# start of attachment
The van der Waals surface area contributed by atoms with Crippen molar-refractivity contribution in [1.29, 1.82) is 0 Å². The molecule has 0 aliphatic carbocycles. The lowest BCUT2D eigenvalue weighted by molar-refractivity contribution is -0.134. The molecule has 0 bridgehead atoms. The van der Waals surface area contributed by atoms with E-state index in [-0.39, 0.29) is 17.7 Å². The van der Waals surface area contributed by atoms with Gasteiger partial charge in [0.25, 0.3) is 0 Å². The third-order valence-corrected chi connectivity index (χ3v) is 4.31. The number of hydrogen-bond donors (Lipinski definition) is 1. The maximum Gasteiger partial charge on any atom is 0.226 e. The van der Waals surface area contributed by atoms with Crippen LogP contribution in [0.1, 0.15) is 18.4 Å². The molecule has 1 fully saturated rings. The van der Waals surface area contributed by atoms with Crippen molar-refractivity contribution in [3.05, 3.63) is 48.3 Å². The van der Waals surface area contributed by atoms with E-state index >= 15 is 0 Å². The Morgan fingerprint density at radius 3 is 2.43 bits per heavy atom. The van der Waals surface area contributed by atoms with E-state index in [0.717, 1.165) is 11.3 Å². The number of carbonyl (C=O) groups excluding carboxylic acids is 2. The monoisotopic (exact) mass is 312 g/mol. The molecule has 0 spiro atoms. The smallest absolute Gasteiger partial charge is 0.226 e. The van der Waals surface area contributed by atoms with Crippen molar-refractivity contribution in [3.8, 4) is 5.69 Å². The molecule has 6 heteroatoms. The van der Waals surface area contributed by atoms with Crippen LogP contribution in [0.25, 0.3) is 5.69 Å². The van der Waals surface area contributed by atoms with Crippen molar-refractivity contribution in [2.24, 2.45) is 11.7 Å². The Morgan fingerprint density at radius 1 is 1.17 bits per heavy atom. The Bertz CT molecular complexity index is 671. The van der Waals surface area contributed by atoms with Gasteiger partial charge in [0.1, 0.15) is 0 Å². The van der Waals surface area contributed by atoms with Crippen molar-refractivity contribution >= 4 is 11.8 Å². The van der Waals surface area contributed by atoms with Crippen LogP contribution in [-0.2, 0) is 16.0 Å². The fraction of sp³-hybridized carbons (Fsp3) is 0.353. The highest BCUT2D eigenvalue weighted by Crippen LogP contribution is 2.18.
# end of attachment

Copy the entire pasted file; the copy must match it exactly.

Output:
The van der Waals surface area contributed by atoms with Crippen molar-refractivity contribution in [1.29, 1.82) is 0 Å². The molecule has 0 aliphatic carbocycles. The lowest BCUT2D eigenvalue weighted by molar-refractivity contribution is -0.134. The molecule has 0 bridgehead atoms. The van der Waals surface area contributed by atoms with E-state index in [-0.39, 0.29) is 17.7 Å². The van der Waals surface area contributed by atoms with Gasteiger partial charge in [0.25, 0.3) is 0 Å². The third-order valence-corrected chi connectivity index (χ3v) is 4.31. The number of hydrogen-bond donors (Lipinski definition) is 1. The maximum Gasteiger partial charge on any atom is 0.226 e. The van der Waals surface area contributed by atoms with Crippen LogP contribution in [0.1, 0.15) is 18.4 Å². The molecule has 1 fully saturated rings. The van der Waals surface area contributed by atoms with Crippen molar-refractivity contribution in [3.05, 3.63) is 48.3 Å². The van der Waals surface area contributed by atoms with E-state index >= 15 is 0 Å². The Morgan fingerprint density at radius 3 is 2.43 bits per heavy atom. The van der Waals surface area contributed by atoms with E-state index in [0.717, 1.165) is 11.3 Å². The number of carbonyl (C=O) groups excluding carboxylic acids is 2. The monoisotopic (exact) mass is 312 g/mol. The molecule has 0 spiro atoms. The smallest absolute Gasteiger partial charge is 0.226 e. The van der Waals surface area contributed by atoms with Crippen molar-refractivity contribution in [3.8, 4) is 5.69 Å². The molecule has 6 heteroatoms. The van der Waals surface area contributed by atoms with Crippen LogP contribution in [0.25, 0.3) is 5.69 Å². The van der Waals surface area contributed by atoms with Crippen molar-refractivity contribution in [2.24, 2.45) is 11.7 Å². The Morgan fingerprint density at radius 1 is 1.17 bits per heavy atom. The Bertz CT molecular complexity index is 671. The van der Waals surface area contributed by atoms with Gasteiger partial charge in [0.1, 0.15) is 0 Å². The van der Waals surface area contributed by atoms with Crippen molar-refractivity contribution >= 4 is 11.8 Å². The van der Waals surface area contributed by atoms with Crippen LogP contribution in [-0.2, 0) is 16.0 Å². The fraction of sp³-hybridized carbons (Fsp3) is 0.353. The highest BCUT2D eigenvalue weighted by Crippen LogP contribution is 2.18.